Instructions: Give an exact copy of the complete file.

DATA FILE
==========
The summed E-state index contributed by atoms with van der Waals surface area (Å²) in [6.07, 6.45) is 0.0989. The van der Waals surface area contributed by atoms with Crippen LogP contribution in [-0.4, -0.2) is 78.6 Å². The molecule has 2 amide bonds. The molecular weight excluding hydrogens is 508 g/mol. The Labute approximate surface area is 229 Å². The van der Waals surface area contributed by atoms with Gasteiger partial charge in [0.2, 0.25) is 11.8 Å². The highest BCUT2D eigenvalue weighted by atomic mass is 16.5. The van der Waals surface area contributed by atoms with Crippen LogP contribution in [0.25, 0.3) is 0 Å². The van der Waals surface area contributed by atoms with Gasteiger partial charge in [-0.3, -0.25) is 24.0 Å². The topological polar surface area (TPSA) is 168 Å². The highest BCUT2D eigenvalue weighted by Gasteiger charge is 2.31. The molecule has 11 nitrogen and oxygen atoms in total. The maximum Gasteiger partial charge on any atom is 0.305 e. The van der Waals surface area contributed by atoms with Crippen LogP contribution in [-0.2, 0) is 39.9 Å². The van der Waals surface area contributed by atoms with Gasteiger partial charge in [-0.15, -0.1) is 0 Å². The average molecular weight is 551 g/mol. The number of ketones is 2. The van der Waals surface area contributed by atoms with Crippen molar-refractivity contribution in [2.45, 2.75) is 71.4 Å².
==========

The summed E-state index contributed by atoms with van der Waals surface area (Å²) in [6.07, 6.45) is 0.0989. The van der Waals surface area contributed by atoms with Crippen LogP contribution in [-0.4, -0.2) is 78.6 Å². The molecule has 2 amide bonds. The molecular weight excluding hydrogens is 508 g/mol. The Labute approximate surface area is 229 Å². The van der Waals surface area contributed by atoms with Gasteiger partial charge in [0.2, 0.25) is 11.8 Å². The highest BCUT2D eigenvalue weighted by atomic mass is 16.5. The van der Waals surface area contributed by atoms with Crippen LogP contribution in [0.25, 0.3) is 0 Å². The van der Waals surface area contributed by atoms with Gasteiger partial charge in [-0.3, -0.25) is 24.0 Å². The topological polar surface area (TPSA) is 168 Å². The highest BCUT2D eigenvalue weighted by Gasteiger charge is 2.31. The molecule has 11 nitrogen and oxygen atoms in total. The maximum Gasteiger partial charge on any atom is 0.305 e. The van der Waals surface area contributed by atoms with Crippen LogP contribution in [-0.2, 0) is 39.9 Å². The van der Waals surface area contributed by atoms with Gasteiger partial charge in [-0.15, -0.1) is 0 Å². The average molecular weight is 551 g/mol. The number of ketones is 2. The van der Waals surface area contributed by atoms with Crippen molar-refractivity contribution in [2.45, 2.75) is 71.4 Å².